Mississippi River Part 1

6 Aug


I am ‘gob-smacked’. 

Here we sit, on the Mighty Mississippi River, cruising at a brisk 12 miles an hour (with a nod of thanks to the river current), playing hide-and-seek with a plethora of barges, while frantically snapping photos of one of the busiest harbors in the US, St Louis Missouri. 

Rather than bore you with words, let me take you with us through some images…

2photos along the way4

4photos along the way5


8photos along the way1

9photos along the way6

10photos along the way3

12photos along the way2

13photos along the way7 

…the locks on this part of the river are huge and pristine…


…we even got a glimpse of the Missouri River as we sped along…

15Missouri River

…and, of course, the city of St Louis looked amazing…

16St Louis1

Bushranger is tied up at Hoppies Marina. 


It’s a bit sparse (we are again tied off to a retired barge) but safe and snug.  

In the words of the great Bette Davis, “Fasten your seatbelts…it’s going to be a bumpy night.”

21photos along the way8

P.S. Hoppies: t/1

10 Responses to “Mississippi River Part 1”

  1. Alex Ertz August 6, 2016 at 17:59 #

    In a couple days you’ll have the fun of turning up the Ohio (much cleaner water than Old Man River, but going the wrong way, ha!) and encountering 2 of the oldest locks around #53 and #52, with the new Olmsted L&D also in the short stretch of Ohio before the Cumberland (or Tennessee). There you will see the greatest concentration of barge traffic on the Loop. The lock masters there are consummate professionals, though, with the one at Olmsted acting as choreographer for an amazing amount of traffic and in charge of two locations. Just check in with them and get in the queue, and practice patience, patience, patience. They WILL get you through. If you get “stuck” on the river and night falls, they’ll guide you to a safe anchorage, too. Of course, the barges keep locking through all night.

    • MrsB August 6, 2016 at 18:30 #

      I am sitting here watching muddy water and the occasional log swirl around Bushranger…fascinating, no doubt, but I look forward to the cleaner water of the Ohio River! Thanks for the head’s up!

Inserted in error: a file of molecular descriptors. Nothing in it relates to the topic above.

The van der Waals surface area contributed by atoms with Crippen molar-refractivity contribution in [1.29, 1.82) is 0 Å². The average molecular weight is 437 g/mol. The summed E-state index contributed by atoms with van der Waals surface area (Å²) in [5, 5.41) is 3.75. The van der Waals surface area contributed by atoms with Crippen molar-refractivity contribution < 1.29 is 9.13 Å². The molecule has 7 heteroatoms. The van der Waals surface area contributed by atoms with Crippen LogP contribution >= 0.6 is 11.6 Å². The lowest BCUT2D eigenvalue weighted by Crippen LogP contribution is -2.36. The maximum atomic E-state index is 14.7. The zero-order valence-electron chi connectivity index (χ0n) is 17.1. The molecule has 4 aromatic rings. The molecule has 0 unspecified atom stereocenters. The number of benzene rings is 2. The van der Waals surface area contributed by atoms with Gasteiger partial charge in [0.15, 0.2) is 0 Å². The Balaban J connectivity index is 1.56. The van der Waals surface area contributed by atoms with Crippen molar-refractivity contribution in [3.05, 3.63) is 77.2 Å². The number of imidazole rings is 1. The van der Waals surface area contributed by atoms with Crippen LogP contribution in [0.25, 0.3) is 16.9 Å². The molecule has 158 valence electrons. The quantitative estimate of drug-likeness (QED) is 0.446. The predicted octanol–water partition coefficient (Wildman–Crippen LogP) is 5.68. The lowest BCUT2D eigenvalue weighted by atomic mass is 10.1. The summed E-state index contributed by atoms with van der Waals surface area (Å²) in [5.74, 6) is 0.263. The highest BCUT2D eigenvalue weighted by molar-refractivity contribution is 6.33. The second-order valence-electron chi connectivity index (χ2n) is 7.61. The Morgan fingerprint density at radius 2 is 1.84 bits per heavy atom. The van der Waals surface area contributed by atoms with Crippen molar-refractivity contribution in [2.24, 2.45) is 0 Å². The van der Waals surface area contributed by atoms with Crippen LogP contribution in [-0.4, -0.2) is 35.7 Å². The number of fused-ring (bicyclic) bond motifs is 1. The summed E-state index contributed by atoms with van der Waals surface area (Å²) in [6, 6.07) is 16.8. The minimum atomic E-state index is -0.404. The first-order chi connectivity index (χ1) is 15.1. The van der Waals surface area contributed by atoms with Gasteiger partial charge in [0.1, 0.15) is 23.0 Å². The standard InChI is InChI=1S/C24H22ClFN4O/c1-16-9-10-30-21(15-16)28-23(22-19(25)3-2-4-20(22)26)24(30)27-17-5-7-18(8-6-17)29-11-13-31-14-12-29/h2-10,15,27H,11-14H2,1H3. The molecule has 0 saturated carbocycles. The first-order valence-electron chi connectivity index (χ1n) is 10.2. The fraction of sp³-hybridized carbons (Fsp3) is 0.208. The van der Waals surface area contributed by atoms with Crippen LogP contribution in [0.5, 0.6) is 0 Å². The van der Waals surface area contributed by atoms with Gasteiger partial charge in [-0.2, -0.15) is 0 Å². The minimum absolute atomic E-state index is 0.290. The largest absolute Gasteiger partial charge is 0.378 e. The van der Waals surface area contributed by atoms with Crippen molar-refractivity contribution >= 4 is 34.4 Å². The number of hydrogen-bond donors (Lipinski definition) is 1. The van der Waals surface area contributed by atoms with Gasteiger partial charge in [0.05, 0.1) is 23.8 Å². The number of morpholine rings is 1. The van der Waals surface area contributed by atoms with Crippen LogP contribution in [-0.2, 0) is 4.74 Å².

2. Marianne August 6, 2016 at 21:16 #

    LynnAnne, if you are spending the weekend in STL you should call Meghan. Call me for her number

    • MrsB August 6, 2016 at 22:23 #

      Hi Marianne. We’re already well past STL and will go another 100 miles tomorrow. That’s too bad. ..I would have loved to get together with Meghan!

  3. Big Bro August 6, 2016 at 22:57 #

    So you have almost completed the full circle?

    • MrsB August 7, 2016 at 07:53 #

      We’re certainly sneaking up on it.

  4. Alex Ertz August 7, 2016 at 12:07 #

    You didn’t mention it the other day–and most Loopers let it pass without much notice, but when you were on the lower Illinois River near Mile Marker 61 you reached the Western-most spot on the Great Loop. It’s usually obvious when you reach the Northern- and Southern-most spots on the Loop, since they are turning points, but many overlook East and West. You’ve now covered the compass! Another sign of impending completion.
    If you’re anchoring at the Little River Diversion Channel near Cape Girardeau, MO tonight, then you’ve also re-entered the South! Welcome home, sorta-kinda!

    • MrsB August 7, 2016 at 12:13 #

      THAT’S SO NICE! Thank you

  5. Cathy & Jim Taylor August 7, 2016 at 14:20 #

    We have enjoyed following your Great Loop Adventure…You have inspired us and we have now bouught and brought home a Grand Banks 1978 Lady. Looking to follow your trail in the next few years…We can not believe how fast you have moved since starting the 2nd half of your adventure…Almost ready to cross your wake at Pickwick….What will you do then? Surely you are not ready to rejoin a “regular” land lubber life? Thank you for sharing your adventure and inspiring us.

    • MrsB August 7, 2016 at 15:36 #

      You guys have made my day! …and I’m envious of your future adventures. Good luck with your 1978 Lady.

Leave a Reply

Fill in your details below or click an icon to log in:

WordPress.com Logo

You are commenting using your WordPress.com account. Log Out / Change )

Twitter picture

You are commenting using your Twitter account. Log Out / Change )

Facebook photo

You are commenting using your Facebook account. Log Out / Change )

Google+ photo

You are commenting using your Google+ account. Log Out / Change )

Connecting to %s

%d bloggers like this: